Why does anyone volunteer? It’s easy to understand the happiness at the receiving end of a service: a hungry stomach is satisfied with a meal, or a painful abscessed tooth is removed. What is the value for the person providing the help? The reasons are as diverse as the countless opportunities to volunteer in our Thurston County community.
“Personally, I seek connection with others,” says Cathy Evans, who naturally finds ways to use her time to help others. She’ll bring in her neighbor’s recycle bin and deadhead the rhododendrons in the unkept spaces near her home. Cathy is the community engager for Unity of Olympia, coordinating people and activities. She assists with the set up for Build a Bus Home Shower Power Plus and washes the towels.
“I love to pull weeds,” shares Cathy, who supports the Phantom Gardeners at the church to find times to clean up the grounds together. “I value people’s need to be committed to a unit of others.” On Wednesdays, she collects lunches made by various church members for 40 people supported by 2828 Martin Way, Interfaith Works Homeless Services Program. She refers to this time as tailgating because the people who made the lunches that day like to visit for a while in the parking lot. They’re not eating the food; they’re connecting with each other.
Recently her neighbor approached her and asked, “I’m going into surgery. My wife can’t drive. Would you take me?” She said, “Yes.” Volunteering doesn’t have to involve lots of people or lots of time. It can be short and sweet. Cathy finds behind-the-scenes support like organizing holiday baskets or handwriting letters to get out the vote is important to her, too. “It makes me happy.”
“I do a gratitude journal every day,” says Mo Kiefert, “and when I volunteer it is easy to write something at night.” As an experienced hospice volunteer, Mo has found writing people’s life stories to be meaningful. Prompted with a list of over 100 questions, people get to talk about their childhoods, marriages, children, careers, special moments and the bits and pieces that add up to a life well lived. More than once Mo has heard relatives’ comment, “Gosh, I didn’t know that about my mom or dad.”
Mo works at the Stiles-Beach Barn, Panorama’s store that supports its Benevolent Fund. “It’s just grunt work,” she says but it gives her energy. “I find I can’t be down and volunteer at the same time,” she notes. She is an usher at Panorama’s auditorium and likes getting dressed up for the event. Mo is in CERT, Community Emergency Response Team, training and is an organizer on her floor of the building where she lives. She likes meeting all kinds of people. “Everybody is not like me,” laughs Mo, who appreciates difference among others. Mo believes that engaging with others is an opportunity to learn. “I can change my mind,” she says, even at my age.” Mo is living vibrantly in her 8th decade.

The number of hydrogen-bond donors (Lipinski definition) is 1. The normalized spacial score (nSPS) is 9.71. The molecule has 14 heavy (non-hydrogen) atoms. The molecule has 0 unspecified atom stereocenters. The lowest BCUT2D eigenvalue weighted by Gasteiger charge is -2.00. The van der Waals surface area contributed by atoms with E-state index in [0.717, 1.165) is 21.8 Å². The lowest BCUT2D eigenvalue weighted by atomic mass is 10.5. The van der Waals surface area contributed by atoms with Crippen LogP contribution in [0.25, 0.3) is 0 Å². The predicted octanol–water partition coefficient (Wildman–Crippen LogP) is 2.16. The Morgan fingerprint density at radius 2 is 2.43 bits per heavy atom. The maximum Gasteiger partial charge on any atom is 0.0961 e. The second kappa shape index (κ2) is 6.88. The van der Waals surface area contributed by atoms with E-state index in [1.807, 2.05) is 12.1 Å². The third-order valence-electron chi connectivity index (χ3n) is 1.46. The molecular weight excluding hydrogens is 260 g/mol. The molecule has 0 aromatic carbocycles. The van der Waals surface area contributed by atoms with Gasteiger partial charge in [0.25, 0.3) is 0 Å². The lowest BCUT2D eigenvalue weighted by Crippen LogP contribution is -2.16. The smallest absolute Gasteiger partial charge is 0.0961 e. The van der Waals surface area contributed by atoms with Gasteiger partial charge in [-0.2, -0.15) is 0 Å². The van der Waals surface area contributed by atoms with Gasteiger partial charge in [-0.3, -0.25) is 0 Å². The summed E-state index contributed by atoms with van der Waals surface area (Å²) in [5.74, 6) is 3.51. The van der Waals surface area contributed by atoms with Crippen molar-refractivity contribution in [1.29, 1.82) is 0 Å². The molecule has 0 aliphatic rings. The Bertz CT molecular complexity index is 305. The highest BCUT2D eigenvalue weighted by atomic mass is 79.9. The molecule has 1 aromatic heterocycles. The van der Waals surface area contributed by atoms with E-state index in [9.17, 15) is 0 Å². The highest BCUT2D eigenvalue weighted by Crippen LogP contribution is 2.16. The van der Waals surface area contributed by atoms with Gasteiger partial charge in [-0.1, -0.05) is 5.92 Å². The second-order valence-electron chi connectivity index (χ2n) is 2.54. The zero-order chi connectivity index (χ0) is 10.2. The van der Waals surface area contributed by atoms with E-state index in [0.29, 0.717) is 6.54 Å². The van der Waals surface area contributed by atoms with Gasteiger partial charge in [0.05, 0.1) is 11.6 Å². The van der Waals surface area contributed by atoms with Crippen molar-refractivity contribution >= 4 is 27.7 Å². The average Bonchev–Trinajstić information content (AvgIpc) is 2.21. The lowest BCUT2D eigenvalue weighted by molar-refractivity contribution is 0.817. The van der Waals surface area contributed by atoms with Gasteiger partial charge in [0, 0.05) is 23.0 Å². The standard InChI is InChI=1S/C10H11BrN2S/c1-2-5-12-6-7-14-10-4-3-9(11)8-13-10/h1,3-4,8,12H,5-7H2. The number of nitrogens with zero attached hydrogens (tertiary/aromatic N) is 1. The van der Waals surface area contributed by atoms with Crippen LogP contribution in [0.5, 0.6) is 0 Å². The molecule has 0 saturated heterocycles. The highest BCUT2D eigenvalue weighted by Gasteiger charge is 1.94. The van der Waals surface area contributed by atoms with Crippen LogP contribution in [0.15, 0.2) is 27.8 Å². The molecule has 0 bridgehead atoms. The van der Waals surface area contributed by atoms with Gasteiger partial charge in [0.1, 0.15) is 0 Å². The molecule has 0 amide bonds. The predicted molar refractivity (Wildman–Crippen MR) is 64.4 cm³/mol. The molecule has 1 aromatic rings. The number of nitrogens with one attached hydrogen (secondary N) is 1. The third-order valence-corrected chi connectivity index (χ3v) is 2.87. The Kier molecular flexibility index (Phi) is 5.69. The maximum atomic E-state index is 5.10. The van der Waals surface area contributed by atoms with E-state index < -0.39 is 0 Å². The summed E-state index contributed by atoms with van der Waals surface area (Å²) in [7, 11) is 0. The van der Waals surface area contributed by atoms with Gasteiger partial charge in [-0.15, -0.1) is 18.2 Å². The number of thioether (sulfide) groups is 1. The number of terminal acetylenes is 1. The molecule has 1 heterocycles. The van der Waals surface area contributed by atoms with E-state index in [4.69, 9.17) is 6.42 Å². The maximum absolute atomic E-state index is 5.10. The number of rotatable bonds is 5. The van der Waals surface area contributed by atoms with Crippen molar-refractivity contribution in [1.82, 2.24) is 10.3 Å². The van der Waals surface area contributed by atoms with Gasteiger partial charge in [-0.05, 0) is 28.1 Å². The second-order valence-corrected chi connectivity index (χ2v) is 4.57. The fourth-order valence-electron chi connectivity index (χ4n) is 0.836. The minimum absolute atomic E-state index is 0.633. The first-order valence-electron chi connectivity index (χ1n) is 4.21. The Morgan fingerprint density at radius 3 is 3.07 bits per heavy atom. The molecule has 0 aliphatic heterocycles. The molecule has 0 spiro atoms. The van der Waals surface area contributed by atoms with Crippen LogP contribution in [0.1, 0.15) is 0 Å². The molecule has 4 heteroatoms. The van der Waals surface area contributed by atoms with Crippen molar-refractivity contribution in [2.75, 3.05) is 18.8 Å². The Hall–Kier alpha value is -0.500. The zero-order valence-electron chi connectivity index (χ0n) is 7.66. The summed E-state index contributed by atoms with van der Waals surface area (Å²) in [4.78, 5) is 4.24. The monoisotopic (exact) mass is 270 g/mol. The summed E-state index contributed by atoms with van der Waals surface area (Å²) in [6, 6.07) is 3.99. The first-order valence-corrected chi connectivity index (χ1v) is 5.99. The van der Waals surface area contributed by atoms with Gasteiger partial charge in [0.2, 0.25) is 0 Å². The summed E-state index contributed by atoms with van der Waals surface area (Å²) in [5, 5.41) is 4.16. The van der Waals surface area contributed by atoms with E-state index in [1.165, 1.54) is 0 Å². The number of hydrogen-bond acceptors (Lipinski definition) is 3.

“I am the lead for the Low Vision Resource Center,” says Paul Swanda, who only joined the Host Lions Club in July 2020. “We are totally re-organizing the low vision resource center,” explains Paul. It fills his heart to see clients beaming with happiness at the help they receive. He is also serving as the Chair of Membership and a board member. Paul wants to remind you that the Host Lion’s annual Fuji apples sale comes every October.
“I feel a strong call to serve,” says Paul, who can also be found on Sunday mornings on the sound board for his church services. When he was asked about participating with the church board, he said yes.
Certainly, if you are not bound to a work schedule, your time might be more abundant and flexible. But there are ways for all ages of people with any schedule to find meaningful ways to help in our community. What is your heart’s call? Animals, seniors, children, clean food, politics, or something else?
“Volunteers do not necessarily have the time; they have the heart.”- Elizabeth Andrew
All the volunteers I spoke with reiterated that it was important to check out volunteer opportunities that fit you. “I repacked food at the food bank but stopped,” explains Paul, adding, “It was really not for me.” He found better fits elsewhere. “Sample the cookies! You’ll find your niche,” says Cathy.
I’m a foster parent with Thurston County Joint Animal Services and get to be the bridge between cats’ unfortunate circumstances and their forever homes. My skills are excellent, and my heart is filled. Sometimes, on my way home after dropping off my latest foster, you’d see me sobbing to the love song on the radio. And that’s okay. It’s what I signed up for. Maybe you’d rather make sandwiches or stack food. Volunteering is a priceless contribution.
“Start where you are. Use what you have. Do what you can.” – Arthur Ashe
Need more ideas? Check out United Way of Thurston County, or your school district or spiritual home.